Assume that a candidate for the state supreme court is asked about the pending appeal in State v. Smith, and the candidate says, “I have studied the text, history, and purposes of the state constitution, and if elected, I promise to decide the case against Smith.” This statement, though barred by most state prohibitions of campaign promises, would not violate my version of impartiality. The candidate has promised to make her decision based on accepted legal sources—the State Constitution’s text, structure, and history. The fact that the pressure of political accountability may affect her willingness to depart from that legal analysis does not affect the candidate’s impartiality. Thus, banning such a promise would violate the First Amendment because doing so would not serve the state’s interest in preserving judicial impartiality.

A more difficult question arises if the candidate simply says, “I promise to rule against Smith.” Because this statement does not explain the basis for the judge’s prospective decision, the statement alone does not indicate whether the candidate’s promise is based on extra legal grounds. Does the First Amendment protect such a naked promise?

The Supreme Court’s decision Buckley v. Valeo, 424 U.S. 1 (1975), suggests that the candidate would be protected. There, the Court addressed a federal campaign-finance law that limited a person’s independent campaign expenditures in support of a candidate (i.e., expenditures that support, but are not coordinated with, a candidate). Congress had argued that the limit was needed to prevent bribery, as a person might make independent expenditures in exchange for a candidate’s express or implied promise of action in office. The Court held that a limit on independent expenditures was not narrowly tailored to the prevention of bribery. Because independent expenditures did not raise an unavoidable inference of bribery, existing bribery laws could adequately guard against corruption. A prophylactic measure was only appropriate when the challenged conduct was likely to threaten the government’s interest.

So, does a naked judicial campaign promise raise an unavoidable inference that the candidate will make decisions on extra legal grounds? My tentative answer is “no.” The public knows that the ordinary work of judges includes applying the law, and they likely view judicial campaign promises in that context. Further, under Buckley and White, the state bears the burden of proving that the electorate would necessarily draw the forbidden inference. My suspicion is that states possess no relevant evidence at this point, given that most states merely adopted a version of the American Bar Association’s Model Judicial Code with little (if any) empirical study.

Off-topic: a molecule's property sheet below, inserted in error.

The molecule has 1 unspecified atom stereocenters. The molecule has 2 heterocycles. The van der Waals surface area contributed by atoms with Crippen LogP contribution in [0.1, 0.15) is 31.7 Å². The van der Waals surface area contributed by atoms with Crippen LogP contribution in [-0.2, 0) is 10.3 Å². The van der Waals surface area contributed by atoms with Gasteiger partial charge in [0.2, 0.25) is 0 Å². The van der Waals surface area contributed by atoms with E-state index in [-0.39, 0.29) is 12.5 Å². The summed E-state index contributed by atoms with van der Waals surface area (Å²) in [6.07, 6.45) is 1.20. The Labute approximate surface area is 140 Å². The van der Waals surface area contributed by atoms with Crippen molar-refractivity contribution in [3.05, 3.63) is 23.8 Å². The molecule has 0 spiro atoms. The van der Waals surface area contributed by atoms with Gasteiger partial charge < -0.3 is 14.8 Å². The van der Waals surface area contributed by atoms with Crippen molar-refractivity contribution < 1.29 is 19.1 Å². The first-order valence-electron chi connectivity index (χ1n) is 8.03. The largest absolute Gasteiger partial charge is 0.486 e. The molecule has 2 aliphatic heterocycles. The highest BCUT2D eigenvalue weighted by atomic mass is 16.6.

State regulations of judicial campaign speech rest on an unexamined premise: political influence impermissibly interferes with judicial impartiality. Perhaps because this premise fatally undermines the entire enterprise of judicial elections, states have not developed a fully formed definition of impartiality. This Opening Statement attempts to do so and explains how this definition undercuts the constitutionality of a mainstay of current judicial campaign regulations—the prohibition on campaign promises. As long as a candidate’s promise of performance in office is based on an express or implied legal analysis, the First Amendment bars states from punishing the candidate’s speech.

Rebuttal — James J. Alfini

Judicial Impartiality as a Compelling State Interest: A Defense of Current Restrictions on Judicial Campaign Speech

President, Dean, and Professor, South Texas College of Law

This Rebuttal argues that the basic restriction on judicial campaign speech as enunciated in the current American Bar Association (ABA) Model Code of Judicial Conduct is appropriate on both philosophical and constitutional grounds, particularly in its reliance on the protection of judicial impartiality. The ABA Model Code restriction reads, in pertinent part: “a judicial candidate shall not . . . in connection with cases, controversies, or issues that are likely to come before the court, make pledges, promises, or commitments that are inconsistent with the impartial performance of the ad-judicative duties of judicial office.” MODEL CODE OF JUD. CONDUCT R. 4.1 (2007). The 2007 ABA Model Code defines impartial as the “absence of bias or prejudice in favor of, or against, particular parties or classes of parties, as well as maintenance of an open mind in considering issues that may come before a judge.” MODEL CODE OF JUD. CONDUCT Terminology (2007). In his Opening Statement, Professor McGreal disagrees with this formulation, arguing for a much more limited definition of judicial impartiality that would preclude most, if not all, restrictions on judicial campaign speech.

The concept of judicial impartiality is at the center of this Debate, as Professor McGreal makes clear in his Opening Statement. He accurately notes that too little attention has been paid to defining judicial impartiality but mistakenly takes a minimalist approach to correcting this problem. Unlike Professor McGreal, I believe that judicial candidates who “make pledges, promises, or commitments that are inconsistent with the impartial performance of the adjudicative duties of judicial office” threaten the due process rights of parties who may come before them and compromise their duty and ability to uphold the rule of law in our democratic society. For the sake of consistency, this Rebuttal to Professor McGreal’s analysis will adopt the structure used in his Opening Statement by addressing the First Amendment framework first, followed by issues relating to the judicial role.